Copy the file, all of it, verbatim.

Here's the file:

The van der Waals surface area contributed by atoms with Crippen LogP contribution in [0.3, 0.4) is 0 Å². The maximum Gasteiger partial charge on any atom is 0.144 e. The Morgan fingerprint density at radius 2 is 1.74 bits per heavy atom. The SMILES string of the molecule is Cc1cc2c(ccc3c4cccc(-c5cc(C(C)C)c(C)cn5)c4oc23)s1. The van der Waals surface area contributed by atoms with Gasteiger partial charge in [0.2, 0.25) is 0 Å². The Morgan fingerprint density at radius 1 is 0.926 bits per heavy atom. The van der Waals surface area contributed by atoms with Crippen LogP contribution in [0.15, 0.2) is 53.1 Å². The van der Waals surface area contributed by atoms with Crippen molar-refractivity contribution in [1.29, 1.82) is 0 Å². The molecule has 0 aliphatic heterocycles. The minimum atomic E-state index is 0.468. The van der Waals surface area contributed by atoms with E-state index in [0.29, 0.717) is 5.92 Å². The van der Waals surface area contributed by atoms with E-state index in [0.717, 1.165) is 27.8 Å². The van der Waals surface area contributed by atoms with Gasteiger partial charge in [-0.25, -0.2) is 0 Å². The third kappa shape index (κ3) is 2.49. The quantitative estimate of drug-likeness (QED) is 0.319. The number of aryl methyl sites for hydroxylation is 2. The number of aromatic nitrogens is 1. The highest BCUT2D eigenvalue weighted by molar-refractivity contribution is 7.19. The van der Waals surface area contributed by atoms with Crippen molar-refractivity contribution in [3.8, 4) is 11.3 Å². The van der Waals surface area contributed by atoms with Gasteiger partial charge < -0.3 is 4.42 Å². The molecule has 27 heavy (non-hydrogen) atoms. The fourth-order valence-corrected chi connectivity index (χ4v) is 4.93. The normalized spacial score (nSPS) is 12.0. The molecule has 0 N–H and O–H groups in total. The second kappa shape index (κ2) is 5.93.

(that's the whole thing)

The van der Waals surface area contributed by atoms with Crippen LogP contribution in [0.3, 0.4) is 0 Å². The maximum Gasteiger partial charge on any atom is 0.144 e. The Morgan fingerprint density at radius 2 is 1.74 bits per heavy atom. The SMILES string of the molecule is Cc1cc2c(ccc3c4cccc(-c5cc(C(C)C)c(C)cn5)c4oc23)s1. The van der Waals surface area contributed by atoms with Gasteiger partial charge in [0.2, 0.25) is 0 Å². The Morgan fingerprint density at radius 1 is 0.926 bits per heavy atom. The van der Waals surface area contributed by atoms with Crippen LogP contribution in [0.15, 0.2) is 53.1 Å². The van der Waals surface area contributed by atoms with Crippen molar-refractivity contribution in [1.29, 1.82) is 0 Å². The molecule has 0 aliphatic heterocycles. The minimum atomic E-state index is 0.468. The van der Waals surface area contributed by atoms with E-state index in [0.29, 0.717) is 5.92 Å². The van der Waals surface area contributed by atoms with E-state index in [0.717, 1.165) is 27.8 Å². The van der Waals surface area contributed by atoms with Gasteiger partial charge in [-0.25, -0.2) is 0 Å². The third kappa shape index (κ3) is 2.49. The quantitative estimate of drug-likeness (QED) is 0.319. The number of aryl methyl sites for hydroxylation is 2. The number of aromatic nitrogens is 1. The highest BCUT2D eigenvalue weighted by molar-refractivity contribution is 7.19. The van der Waals surface area contributed by atoms with Crippen molar-refractivity contribution in [3.8, 4) is 11.3 Å². The van der Waals surface area contributed by atoms with Gasteiger partial charge < -0.3 is 4.42 Å². The molecule has 27 heavy (non-hydrogen) atoms. The fourth-order valence-corrected chi connectivity index (χ4v) is 4.93. The normalized spacial score (nSPS) is 12.0. The molecule has 0 N–H and O–H groups in total. The second kappa shape index (κ2) is 5.93.